Hope dwindles for families of lost Argentina submarine crew


Hope dwindles for families of lost Argentina submarine crew

The Associated Press
People pray for the crew of the missing Argentine submarine ARA San Juan during a mass at the Buenos Aires's Cathedral, in Argentina, Tuesday, Nov. 21, 2017. The search continues for the missing submarine, with 44 crew members, that has been lost since Nov. 15 in the South Atlantic. (AP Photo/Natacha Pisarenko)

Federico Ibanez clings to a fence crowded with blue-and-white Argentine flags, rosary beads and messages of support for his brother and 43 other crew members of a missing submarine that should have arrived to a naval base days ago. But his hopes are slowly dwindling.

Ibanez and other relatives of the sub's crew are now growing increasingly distressed as experts say that the vessel lost in the South Atlantic for seven days might be reaching a critical period of low oxygen Wednesday.

The ARA San Juan went missing Nov. 15 when it was sailing from the extreme southern port of Ushuaia to the city of Mar del Plata, about 250 miles (400 kilometers) southeast of Buenos Aires. The Argentine navy and outside experts worry that oxygen for the crew would only last seven to 10 days if the sub is intact but submerged. Authorities still do not know if the sub rose to the surface to replenish its oxygen supply and charge batteries.

The German-built diesel-electric TR-1700 class submarine was set to arrive Monday to a naval base in Mar del Plata, where local residents have arrived bearing messages of support for relatives of the crew anxiously waiting for news.

More than a dozen international airplanes and ships have joined the maritime search despite stormy weather that has caused powerful waves of more than 20 feet (6 meters). The search teams are combing the waters in a wide area of some 185,000 square miles (480,000 square kilometers), which is roughly the size of Spain.

From the shore, Jorge Villarreal, kept his eyes transfixed on the ocean, hoping to catch a glimpse of the vessel that carries his son, Fernando Villareal, a submarine officer.

"As a dad I want him to be rescued immediately but we can't forget about the inclemency of the weather. And the foreign help just doesn't come from one day to the next," he said. "We hope this will go right because of the improving weather and the technology that's being used."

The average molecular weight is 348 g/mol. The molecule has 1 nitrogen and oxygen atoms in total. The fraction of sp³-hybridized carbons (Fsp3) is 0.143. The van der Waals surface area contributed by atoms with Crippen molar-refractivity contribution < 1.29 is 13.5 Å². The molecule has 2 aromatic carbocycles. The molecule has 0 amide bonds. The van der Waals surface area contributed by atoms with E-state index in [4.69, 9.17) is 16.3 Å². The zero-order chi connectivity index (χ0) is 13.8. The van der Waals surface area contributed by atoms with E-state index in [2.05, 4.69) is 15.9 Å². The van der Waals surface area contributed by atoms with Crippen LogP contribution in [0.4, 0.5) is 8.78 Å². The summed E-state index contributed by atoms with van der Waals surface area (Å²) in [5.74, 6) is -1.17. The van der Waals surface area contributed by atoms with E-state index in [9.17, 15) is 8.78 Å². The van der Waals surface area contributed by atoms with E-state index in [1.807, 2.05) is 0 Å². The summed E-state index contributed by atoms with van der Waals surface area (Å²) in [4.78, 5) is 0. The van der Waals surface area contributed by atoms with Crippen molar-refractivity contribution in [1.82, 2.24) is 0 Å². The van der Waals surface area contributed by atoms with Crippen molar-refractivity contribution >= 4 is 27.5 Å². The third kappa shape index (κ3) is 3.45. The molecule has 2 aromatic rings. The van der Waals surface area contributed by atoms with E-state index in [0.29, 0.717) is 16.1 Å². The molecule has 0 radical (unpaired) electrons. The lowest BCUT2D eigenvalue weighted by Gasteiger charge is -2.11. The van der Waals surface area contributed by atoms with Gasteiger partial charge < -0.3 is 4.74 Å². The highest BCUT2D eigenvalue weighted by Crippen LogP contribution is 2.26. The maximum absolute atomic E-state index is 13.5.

The U.S. government has sent two P-8 Poseidon aircraft to Argentina, a naval research ship, a submarine rescue chamber, and sonar-equipped underwater vehicles.

U.S. Navy sailors from the San Diego-based Undersea Rescue Command are also helping with the search.

Hopes were lifted after brief satellite calls were received and when sounds were detected deep in the South Atlantic. But experts later determined that neither was from the missing sub. A U.S. Navy aircraft later spotted flares, and a life raft was found in the search area, but authorities said that they did not come from the missing submarine either.

The false alarms have rattled nerves among distraught family members. As the search enters a critical phase, some have begun to complain that the Argentine navy responded too late.

"They took two days to accept help because they minimized the situation," Ibanez, the brother of 36-year-old submarine crew member Cristian Ibanez, told The Associated Press.

The navy has said the submarine reported a battery failure before it went missing as it journeyed to the navy base. Authorities have no specific details of the problem.

"I feel like authorities let too much time pass by and decisions were taken late," Ibanez's sister, Elena Alfaro, said outside the base. "And yet, I still carry some hope."


Henao reported from Buenos Aires, Argentina. Associated Press writer Julie Watson in San Diego, California and video journalist Paul Byrne in Mar del Plata, Argentina contributed to this report.

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